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Dec 14, 2007 10:04 AM

But why, Julia, am I simmering my bacon?

I've been teaching myself to cook for a couple years with Mastering the Art of French Cooking, and I've found several recipes that call for bacon to be simmered for 10 minutes before thrown in the pot or pan. What's the purpose of all this simmering?

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  1. Is it bacon or salt pork you're simmering? Well, in either case it's to remove the salt (in salt pork) or to remove (reduce) the smoke, salt, and any other flavorings in bacon. It's important to know that "bacon" today ain't what it was when Julia wrote either volume of MAFC!

    If you can find really good salt pork with not too much streaking (not much meat, mostly fat) that's probably going to be the closest you can get to what was standard when she wrote the books. But really good salt pork is difficult to find.

    She explains this on page 15 of Volume I, Mastering the Art of French Cooking, in the chapter titled "Ingredients." As she says there, the standard in France when she wrote the book was "lard de poitrine fraise." The U.S. has never had an equivalent unless you knew a hog farmer who slaughtered too. *Sometimes*, if you can find a really old fashioned butcher shop with a real live butcher behind the counter you can actually talk to, he might be able to provide you with it, but only if they get their hogs/pigs whole.

    Otherwise, buy the very best extra thick sliced bacon you can find. "Gourmet" (I hate the overuse of that word, and here I am doing it!) bacon will be your best bet because it will (hopefully) have fewer chemicals, and the smoke will be natural, not chemicals.

    Good luck!

    15 Replies
    1. re: Caroline1

      "lard de poitrine fraise"

      Not having a charcuterie book handy, is that something other than what it sounds like, fresh pork belly, or is it somehow processed other than by salting or curing?

      If the former, it should be readily obtainable as a matter of course at Chinese and maybe other Asian butchershops, if you live where there are any. Maybe other Asian places too, though I've never seen it in my local Korean supermarket, and only seen it thinly sliced, and only in the largest Japanese markt I know of around here (Mitsuwa in northern NJ.)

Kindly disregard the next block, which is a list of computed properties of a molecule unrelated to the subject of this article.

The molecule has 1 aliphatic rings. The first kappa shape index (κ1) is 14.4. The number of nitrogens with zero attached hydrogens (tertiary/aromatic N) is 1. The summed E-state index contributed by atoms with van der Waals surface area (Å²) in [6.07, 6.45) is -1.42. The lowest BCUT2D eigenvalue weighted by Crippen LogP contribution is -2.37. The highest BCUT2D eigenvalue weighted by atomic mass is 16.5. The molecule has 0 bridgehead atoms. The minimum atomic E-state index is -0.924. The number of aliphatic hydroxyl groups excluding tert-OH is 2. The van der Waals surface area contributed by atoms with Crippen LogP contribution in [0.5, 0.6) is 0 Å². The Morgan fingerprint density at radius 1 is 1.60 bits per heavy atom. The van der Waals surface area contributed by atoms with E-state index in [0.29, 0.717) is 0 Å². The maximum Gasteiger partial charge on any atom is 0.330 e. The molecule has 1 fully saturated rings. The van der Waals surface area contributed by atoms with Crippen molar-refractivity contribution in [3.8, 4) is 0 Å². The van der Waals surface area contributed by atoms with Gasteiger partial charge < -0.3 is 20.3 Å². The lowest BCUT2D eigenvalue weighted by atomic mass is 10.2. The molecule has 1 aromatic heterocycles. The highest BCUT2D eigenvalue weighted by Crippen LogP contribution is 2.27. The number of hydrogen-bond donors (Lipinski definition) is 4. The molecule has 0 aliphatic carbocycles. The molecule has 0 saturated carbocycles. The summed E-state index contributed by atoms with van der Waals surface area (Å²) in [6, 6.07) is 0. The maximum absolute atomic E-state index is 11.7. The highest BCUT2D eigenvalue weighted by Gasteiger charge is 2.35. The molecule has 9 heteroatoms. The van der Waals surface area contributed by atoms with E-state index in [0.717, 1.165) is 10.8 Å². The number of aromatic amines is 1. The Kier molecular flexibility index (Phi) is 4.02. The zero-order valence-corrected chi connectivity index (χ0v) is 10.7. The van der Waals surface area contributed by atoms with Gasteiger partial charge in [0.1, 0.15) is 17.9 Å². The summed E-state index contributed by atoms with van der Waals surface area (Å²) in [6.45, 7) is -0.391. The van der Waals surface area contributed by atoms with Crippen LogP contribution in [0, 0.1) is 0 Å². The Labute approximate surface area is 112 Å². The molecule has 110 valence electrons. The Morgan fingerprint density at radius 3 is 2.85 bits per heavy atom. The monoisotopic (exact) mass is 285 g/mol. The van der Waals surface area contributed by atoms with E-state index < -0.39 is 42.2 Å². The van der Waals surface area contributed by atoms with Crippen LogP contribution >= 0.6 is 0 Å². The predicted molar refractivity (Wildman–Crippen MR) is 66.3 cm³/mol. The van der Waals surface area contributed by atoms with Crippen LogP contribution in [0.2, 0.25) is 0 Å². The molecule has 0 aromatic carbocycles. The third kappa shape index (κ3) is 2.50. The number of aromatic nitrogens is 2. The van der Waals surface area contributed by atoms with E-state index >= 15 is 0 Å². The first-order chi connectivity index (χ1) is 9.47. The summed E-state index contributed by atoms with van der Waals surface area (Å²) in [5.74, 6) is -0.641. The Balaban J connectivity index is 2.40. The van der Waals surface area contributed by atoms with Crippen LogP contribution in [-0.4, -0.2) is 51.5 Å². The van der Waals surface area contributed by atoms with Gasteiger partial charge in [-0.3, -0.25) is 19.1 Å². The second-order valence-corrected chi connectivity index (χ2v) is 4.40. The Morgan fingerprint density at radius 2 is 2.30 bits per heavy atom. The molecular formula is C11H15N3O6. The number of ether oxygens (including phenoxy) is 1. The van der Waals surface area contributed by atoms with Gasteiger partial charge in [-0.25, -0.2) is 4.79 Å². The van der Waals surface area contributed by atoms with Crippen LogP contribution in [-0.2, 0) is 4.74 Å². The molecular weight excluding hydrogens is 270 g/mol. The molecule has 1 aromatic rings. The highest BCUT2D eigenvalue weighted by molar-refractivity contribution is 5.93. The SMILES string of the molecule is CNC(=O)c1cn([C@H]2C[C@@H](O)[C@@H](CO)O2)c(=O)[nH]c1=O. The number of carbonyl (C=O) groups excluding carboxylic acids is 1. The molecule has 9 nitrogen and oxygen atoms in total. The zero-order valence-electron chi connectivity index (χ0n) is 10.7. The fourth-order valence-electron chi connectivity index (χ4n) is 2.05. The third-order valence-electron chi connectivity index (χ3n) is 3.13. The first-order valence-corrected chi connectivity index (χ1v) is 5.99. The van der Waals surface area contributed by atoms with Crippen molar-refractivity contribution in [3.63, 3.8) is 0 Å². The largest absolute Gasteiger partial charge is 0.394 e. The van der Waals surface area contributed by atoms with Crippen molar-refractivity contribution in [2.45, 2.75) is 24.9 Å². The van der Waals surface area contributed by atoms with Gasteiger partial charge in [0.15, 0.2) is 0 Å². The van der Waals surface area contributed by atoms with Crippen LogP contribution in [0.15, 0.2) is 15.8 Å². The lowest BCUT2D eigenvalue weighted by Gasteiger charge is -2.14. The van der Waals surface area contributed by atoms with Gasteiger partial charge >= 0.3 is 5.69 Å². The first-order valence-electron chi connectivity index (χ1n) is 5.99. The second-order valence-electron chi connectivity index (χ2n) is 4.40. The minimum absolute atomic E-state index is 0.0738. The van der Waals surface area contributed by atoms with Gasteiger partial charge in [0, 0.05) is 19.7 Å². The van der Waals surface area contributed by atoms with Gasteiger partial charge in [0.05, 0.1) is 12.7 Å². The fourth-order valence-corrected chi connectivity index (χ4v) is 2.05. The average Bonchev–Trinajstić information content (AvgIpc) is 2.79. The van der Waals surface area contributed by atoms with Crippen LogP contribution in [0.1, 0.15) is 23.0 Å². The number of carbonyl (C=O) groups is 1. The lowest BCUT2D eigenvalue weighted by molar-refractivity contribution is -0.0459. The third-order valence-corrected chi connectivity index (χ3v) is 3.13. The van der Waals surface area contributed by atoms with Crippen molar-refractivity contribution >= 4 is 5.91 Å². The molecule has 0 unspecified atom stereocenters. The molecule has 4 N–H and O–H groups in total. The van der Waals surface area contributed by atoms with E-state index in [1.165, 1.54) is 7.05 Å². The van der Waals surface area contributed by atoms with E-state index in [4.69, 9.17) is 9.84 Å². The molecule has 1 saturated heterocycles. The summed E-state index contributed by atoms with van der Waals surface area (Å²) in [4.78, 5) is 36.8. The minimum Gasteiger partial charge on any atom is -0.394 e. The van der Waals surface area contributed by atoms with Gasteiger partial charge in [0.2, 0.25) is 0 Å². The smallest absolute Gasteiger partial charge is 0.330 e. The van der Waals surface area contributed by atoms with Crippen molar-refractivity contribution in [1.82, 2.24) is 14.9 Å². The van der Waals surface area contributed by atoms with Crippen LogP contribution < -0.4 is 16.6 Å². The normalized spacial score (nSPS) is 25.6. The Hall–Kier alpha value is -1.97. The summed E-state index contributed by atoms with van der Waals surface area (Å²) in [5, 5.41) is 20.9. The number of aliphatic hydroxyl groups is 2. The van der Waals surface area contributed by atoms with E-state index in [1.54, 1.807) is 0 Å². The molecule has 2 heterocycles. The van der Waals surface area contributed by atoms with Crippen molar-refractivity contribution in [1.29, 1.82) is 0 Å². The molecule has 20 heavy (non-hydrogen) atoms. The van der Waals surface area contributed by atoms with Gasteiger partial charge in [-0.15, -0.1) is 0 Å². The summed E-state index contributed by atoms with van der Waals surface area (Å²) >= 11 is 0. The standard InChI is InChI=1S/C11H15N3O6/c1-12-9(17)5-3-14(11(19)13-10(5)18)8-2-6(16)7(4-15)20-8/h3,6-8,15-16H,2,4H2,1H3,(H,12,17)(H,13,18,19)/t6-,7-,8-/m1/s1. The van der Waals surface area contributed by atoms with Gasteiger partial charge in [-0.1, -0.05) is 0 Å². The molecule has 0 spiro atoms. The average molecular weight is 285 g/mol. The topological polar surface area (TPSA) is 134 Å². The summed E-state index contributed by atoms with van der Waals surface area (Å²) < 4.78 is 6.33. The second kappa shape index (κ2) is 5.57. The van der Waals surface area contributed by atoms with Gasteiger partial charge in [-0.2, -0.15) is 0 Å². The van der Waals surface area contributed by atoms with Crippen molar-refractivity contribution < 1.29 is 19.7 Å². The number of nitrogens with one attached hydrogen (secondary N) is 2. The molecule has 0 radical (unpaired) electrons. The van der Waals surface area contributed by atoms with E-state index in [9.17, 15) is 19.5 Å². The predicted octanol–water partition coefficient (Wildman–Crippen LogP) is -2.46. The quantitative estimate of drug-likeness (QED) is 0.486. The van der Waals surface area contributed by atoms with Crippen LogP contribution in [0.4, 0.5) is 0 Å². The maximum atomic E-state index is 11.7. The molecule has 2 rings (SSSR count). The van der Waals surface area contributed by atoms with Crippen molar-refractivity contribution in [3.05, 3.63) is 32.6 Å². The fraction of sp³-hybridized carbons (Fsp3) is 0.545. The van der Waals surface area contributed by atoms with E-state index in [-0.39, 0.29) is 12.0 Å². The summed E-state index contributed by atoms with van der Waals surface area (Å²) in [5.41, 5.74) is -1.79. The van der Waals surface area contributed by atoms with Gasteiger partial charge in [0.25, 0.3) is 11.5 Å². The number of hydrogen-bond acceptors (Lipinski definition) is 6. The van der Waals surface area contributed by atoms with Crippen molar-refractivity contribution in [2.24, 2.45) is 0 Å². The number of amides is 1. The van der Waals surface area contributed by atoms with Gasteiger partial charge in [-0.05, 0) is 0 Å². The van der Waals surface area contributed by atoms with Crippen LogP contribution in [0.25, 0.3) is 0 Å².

1. re: MikeG

        Yes, "lard de poitrine fraise" is fresh, unsalted, unsmoked bacon. "Lard de fume" is the French smoked bacon. They have both kinds readily available, but smoked bacon that isn't "de-smoked" by boiling will make whatever dish you use it in taste like bacon. .

        I've only seen thin presliced "fresh bacon" in oriental markets, when I've seen any bacon at all. On the other hand, I wasn't particularly looking for it. Good thought! I'll have to give it a try.

        I did check with my local butcher shop just now (cat's curiosity), and they can get fresh unsaltted unsmoked bacon for me, but it comes in a minimum slab size of 8 pounds, and he has to special order it from his distributor. It will cost about $24.00. I;m thinking! I'm thinking! In view of the fact that I had to throw away the last Hormel salt pork I bought at a local supermarket because it was ransid (I know, I should have taken it back!), maybe having a lifetime supply in the freezer isn't such a bad idea... hmmmm

        1. re: Caroline1

          At the butchers in NYC's Chinatown(s) anyway, it's sold in pieces, but much smaller than a whole slab, for about the same money the last time I saw, don't know what it's up to know. I all but guarantee it'll be more expensive at a Japanese place but it will be pre-sliced and, actually, very fatty meats/foods don't freeze that well for the long haul so unless you expect to use it within a year or so, or have a chest freezer, you'll probably end up chucking a frustrating amount of it...

          1. re: MikeG

            Or I could always gift wrap it and give some to all of the cooks I know for Christmas... '-)

            1. re: Caroline1

              Just make sure you check for pets before you leave them under their trees. (lol)

                1. re: toodie jane

                  Just look for the gift wrap with grease spots breaking through. '-)

            2. re: Caroline1

              Buy it, buy it, buy it! Cut it into slices you will use and freeze those slices for barding lean birds or roasts, salt some of it (google salting pork belly and find a recipe that works for you; I have found less salting time works best), use it to saute while making a nice bean dish. Tastes so much better than supermarket bacon in applications where the "sweet" taste of pork is preferable to the "smake" taste of bacon. Heck, Keep a hunk in your fridge and use it to grease a skillet for making pancakes or frying eggs. Nice fresh pork fat is truly a lovely ingredient when well used.

              Try it , even if you do give some for gifts (can I be on your list:-) ).


              1. re: cayjohan